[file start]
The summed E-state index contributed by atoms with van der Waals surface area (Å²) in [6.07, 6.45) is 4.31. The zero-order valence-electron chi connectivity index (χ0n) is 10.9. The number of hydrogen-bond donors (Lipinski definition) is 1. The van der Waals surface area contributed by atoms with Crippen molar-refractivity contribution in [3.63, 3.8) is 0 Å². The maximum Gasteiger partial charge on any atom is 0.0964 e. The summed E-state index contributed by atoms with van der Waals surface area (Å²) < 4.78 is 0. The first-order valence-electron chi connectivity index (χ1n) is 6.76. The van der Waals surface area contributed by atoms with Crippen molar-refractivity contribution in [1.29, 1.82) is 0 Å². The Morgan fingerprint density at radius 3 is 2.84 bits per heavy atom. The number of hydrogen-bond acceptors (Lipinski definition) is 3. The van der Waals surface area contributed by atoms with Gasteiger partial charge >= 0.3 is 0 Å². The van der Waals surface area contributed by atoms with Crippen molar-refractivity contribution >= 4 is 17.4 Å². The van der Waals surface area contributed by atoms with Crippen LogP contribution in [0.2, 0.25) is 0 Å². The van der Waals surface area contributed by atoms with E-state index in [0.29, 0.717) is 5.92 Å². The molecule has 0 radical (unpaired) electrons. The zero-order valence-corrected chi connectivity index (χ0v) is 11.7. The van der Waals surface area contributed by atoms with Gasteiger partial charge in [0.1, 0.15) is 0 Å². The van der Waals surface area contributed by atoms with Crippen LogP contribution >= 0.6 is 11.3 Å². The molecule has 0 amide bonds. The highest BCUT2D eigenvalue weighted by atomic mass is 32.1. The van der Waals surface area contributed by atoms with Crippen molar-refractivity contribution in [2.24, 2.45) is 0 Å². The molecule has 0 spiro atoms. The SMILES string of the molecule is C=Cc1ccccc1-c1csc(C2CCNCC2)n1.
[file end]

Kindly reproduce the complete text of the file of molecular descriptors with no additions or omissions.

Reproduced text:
The summed E-state index contributed by atoms with van der Waals surface area (Å²) in [6.07, 6.45) is 4.31. The zero-order valence-electron chi connectivity index (χ0n) is 10.9. The number of hydrogen-bond donors (Lipinski definition) is 1. The van der Waals surface area contributed by atoms with Crippen molar-refractivity contribution in [3.63, 3.8) is 0 Å². The maximum Gasteiger partial charge on any atom is 0.0964 e. The summed E-state index contributed by atoms with van der Waals surface area (Å²) < 4.78 is 0. The first-order valence-electron chi connectivity index (χ1n) is 6.76. The van der Waals surface area contributed by atoms with Crippen molar-refractivity contribution in [1.29, 1.82) is 0 Å². The Morgan fingerprint density at radius 3 is 2.84 bits per heavy atom. The number of hydrogen-bond acceptors (Lipinski definition) is 3. The van der Waals surface area contributed by atoms with Gasteiger partial charge >= 0.3 is 0 Å². The van der Waals surface area contributed by atoms with Crippen molar-refractivity contribution >= 4 is 17.4 Å². The van der Waals surface area contributed by atoms with Crippen LogP contribution in [0.2, 0.25) is 0 Å². The van der Waals surface area contributed by atoms with E-state index in [0.29, 0.717) is 5.92 Å². The molecule has 0 radical (unpaired) electrons. The zero-order valence-corrected chi connectivity index (χ0v) is 11.7. The van der Waals surface area contributed by atoms with Gasteiger partial charge in [0.1, 0.15) is 0 Å². The van der Waals surface area contributed by atoms with Crippen LogP contribution >= 0.6 is 11.3 Å². The molecule has 0 amide bonds. The highest BCUT2D eigenvalue weighted by atomic mass is 32.1. The van der Waals surface area contributed by atoms with Crippen molar-refractivity contribution in [2.24, 2.45) is 0 Å². The molecule has 0 spiro atoms. The SMILES string of the molecule is C=Cc1ccccc1-c1csc(C2CCNCC2)n1.